The Old Grey Whistle Test
The Smiths appeared on the show: February 12, 1985.
Morrissey mentions the show in Autobiography:
"With relief, I catch the Dolls on their now-famous Old Grey Whistle Test television appearance, and whereas both of my parents watch unimpressed, pride and joy electrify my body as the revenge motif dates every other modern pop artist in an instant."
"When the Old Grey Whistle Test includes a Smiths ‘video’ in their phone-in popularity contest, the Smiths shrink against the titanic bands of the day. ‘Of course you won’t win,’ smiles Geoff, ever hopeful. When it is eventually announced that the Smiths have won, Geoff climbs back into his pen, saying nothing."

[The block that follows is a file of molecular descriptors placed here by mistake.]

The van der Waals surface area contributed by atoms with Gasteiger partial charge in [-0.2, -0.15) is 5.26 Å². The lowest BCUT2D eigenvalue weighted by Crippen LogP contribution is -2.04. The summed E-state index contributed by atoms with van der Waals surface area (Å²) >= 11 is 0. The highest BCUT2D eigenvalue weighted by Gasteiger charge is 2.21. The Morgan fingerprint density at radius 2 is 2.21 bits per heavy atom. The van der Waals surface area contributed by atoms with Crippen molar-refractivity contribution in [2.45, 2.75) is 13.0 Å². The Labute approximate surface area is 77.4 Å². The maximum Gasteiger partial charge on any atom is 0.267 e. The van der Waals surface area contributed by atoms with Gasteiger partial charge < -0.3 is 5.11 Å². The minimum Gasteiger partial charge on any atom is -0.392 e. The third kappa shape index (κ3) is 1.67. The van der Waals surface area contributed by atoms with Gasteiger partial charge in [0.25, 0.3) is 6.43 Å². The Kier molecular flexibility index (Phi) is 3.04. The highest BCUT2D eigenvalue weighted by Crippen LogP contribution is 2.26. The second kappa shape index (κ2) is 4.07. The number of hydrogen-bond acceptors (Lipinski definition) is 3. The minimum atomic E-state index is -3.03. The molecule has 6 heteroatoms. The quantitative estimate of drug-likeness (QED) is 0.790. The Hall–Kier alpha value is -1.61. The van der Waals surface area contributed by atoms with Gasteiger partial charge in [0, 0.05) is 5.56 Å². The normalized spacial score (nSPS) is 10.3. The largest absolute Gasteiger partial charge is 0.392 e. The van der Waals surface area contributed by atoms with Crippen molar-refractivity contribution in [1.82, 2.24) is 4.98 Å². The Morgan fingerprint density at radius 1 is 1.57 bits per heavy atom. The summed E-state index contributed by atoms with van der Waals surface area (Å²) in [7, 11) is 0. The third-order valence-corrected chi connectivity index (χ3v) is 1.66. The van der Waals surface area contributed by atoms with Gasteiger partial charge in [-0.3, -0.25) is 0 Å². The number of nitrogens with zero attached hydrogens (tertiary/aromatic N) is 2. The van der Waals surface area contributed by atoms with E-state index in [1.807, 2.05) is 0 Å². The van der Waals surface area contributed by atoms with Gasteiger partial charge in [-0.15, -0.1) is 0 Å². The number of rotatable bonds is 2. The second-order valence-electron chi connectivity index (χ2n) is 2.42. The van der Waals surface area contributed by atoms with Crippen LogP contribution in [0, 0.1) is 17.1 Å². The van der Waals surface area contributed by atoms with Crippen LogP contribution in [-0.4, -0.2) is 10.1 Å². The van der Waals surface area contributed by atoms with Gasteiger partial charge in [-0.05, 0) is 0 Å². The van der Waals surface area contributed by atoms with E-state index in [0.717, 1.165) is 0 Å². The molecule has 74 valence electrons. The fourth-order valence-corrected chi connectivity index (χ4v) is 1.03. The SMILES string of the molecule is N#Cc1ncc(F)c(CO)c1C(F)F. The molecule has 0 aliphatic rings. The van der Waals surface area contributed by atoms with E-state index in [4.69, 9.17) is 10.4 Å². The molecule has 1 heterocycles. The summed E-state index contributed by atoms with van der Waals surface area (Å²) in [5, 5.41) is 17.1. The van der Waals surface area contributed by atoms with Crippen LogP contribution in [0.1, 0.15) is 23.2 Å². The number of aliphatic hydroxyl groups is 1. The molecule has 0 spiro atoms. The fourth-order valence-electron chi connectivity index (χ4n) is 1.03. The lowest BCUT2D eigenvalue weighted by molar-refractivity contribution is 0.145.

The Old Grey Whistle Test (sometimes abbreviated to Whistle Test or OGWT) was a British television music show. The show was devised by BBC producer Rowan Ayers, commissioned by David Attenborough and aired on BBC2 from 1971 to 1988. It took over the BBC2 late-night slot from Disco 2, which ran between September 1970 and July 1971, while continuing to feature non-chart music. The original producer, involved in an executive capacity throughout the show's entire history, was Michael Appleton. According to presenter Bob Harris, the programme derived its name from a Tin Pan Alley phrase from years before. When they got the first pressing of a record they would play it to people they called the old greys – doormen in grey suits. Any song the doormen could remember and whistle, having heard it just once or twice, had passed the old grey whistle test.On 23 February 2018, a one-off live three-hour special of The Old Grey Whistle Test was broadcast on BBC Four, hosted by Harris to mark 30 years since the final episode aired.